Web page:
For Uncharted in particular, the film was already in development when PlayStation Productions was formed, including much of the cast. Our role on this film was to step in and make sure it captures the essence of the franchise from the refinement of the script, right through to post-production.

Neil Druckmann is currently working on the TV adaptation of The Last of Us. Do you think it makes sense for the studio to be involved in adapting their games for film and/or TV? Do you think this type of collaboration will happen more frequently, especially as you continue to work with Sony Pictures?

I think it’s very important that game studios are part of the process because they have the closest connection and understanding to the license. We will only see development studios writing or directing on certain occasions, as they have to focus on games first and foremost; but they will always be deeply involved in the development of our various projects.

The teams behind the games will be the first to admit the fact that when adapting a game for film or television, it is crucial that its creation is led by writers and directors from that Medium. We’re in an exciting time, where there’s this whole generation of great TV and movie directors who grew up playing video games; who have a real passion and respect for our licenses.

Halley Gross, who has a strong background in writing for television (Westworld), worked with Neil Druckmann on the story of The Last of us part II. Beyond that example, do you think talent in the film and TV industry should be more involved, or perhaps less reluctant, to work for the video game industry? Also considering the fact that screenwriters are able to go back and forth from one industry (film) to another (video games), it’s not that common…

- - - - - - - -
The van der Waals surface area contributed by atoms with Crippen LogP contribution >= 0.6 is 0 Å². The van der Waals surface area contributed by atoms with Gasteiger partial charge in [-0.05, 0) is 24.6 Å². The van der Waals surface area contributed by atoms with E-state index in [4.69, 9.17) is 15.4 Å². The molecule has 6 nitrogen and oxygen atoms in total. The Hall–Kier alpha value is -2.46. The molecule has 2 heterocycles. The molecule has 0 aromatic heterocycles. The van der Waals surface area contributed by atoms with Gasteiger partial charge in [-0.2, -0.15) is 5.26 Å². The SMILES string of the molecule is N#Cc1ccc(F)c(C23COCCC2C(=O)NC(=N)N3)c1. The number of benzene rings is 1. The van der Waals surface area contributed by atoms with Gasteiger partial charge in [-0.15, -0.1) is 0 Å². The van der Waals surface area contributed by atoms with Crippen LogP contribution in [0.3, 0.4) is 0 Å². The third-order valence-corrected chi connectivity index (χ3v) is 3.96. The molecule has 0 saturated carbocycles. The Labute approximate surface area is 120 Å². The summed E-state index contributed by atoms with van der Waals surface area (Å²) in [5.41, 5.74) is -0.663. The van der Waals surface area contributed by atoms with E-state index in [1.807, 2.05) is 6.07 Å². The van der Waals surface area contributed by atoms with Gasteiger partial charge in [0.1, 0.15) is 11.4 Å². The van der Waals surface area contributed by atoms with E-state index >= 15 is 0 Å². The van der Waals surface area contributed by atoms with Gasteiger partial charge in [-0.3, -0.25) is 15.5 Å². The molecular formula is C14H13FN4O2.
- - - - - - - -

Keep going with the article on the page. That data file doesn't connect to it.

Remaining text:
I love this idea that creators can switch between Mediums, whether it’s games, movies, books, or comics. Ultimately, it’s about telling great stories. I think that in the coming years we will have more such movements.

Making a video game, especially a AAA game, falls under a very different timeline than making a movie. It’s common to wait 4.5 years (even more when it comes to Naughty Dog) between each game in a franchise. In this logic, is there an agenda at PlayStation Productions to “fill” these periods?

Coordinating the release of our series or films with the release of games is an optimal objective. It’s a great way to use the vast entertainment mediums of television and film, to introduce our games to new audiences. However, making sure we have a great series or a good movie remains the top priority. So we want to avoid doing anything rushed in development to coincide with certain timelines.

Interview by Olivier Pallaruelo on February 18, 2022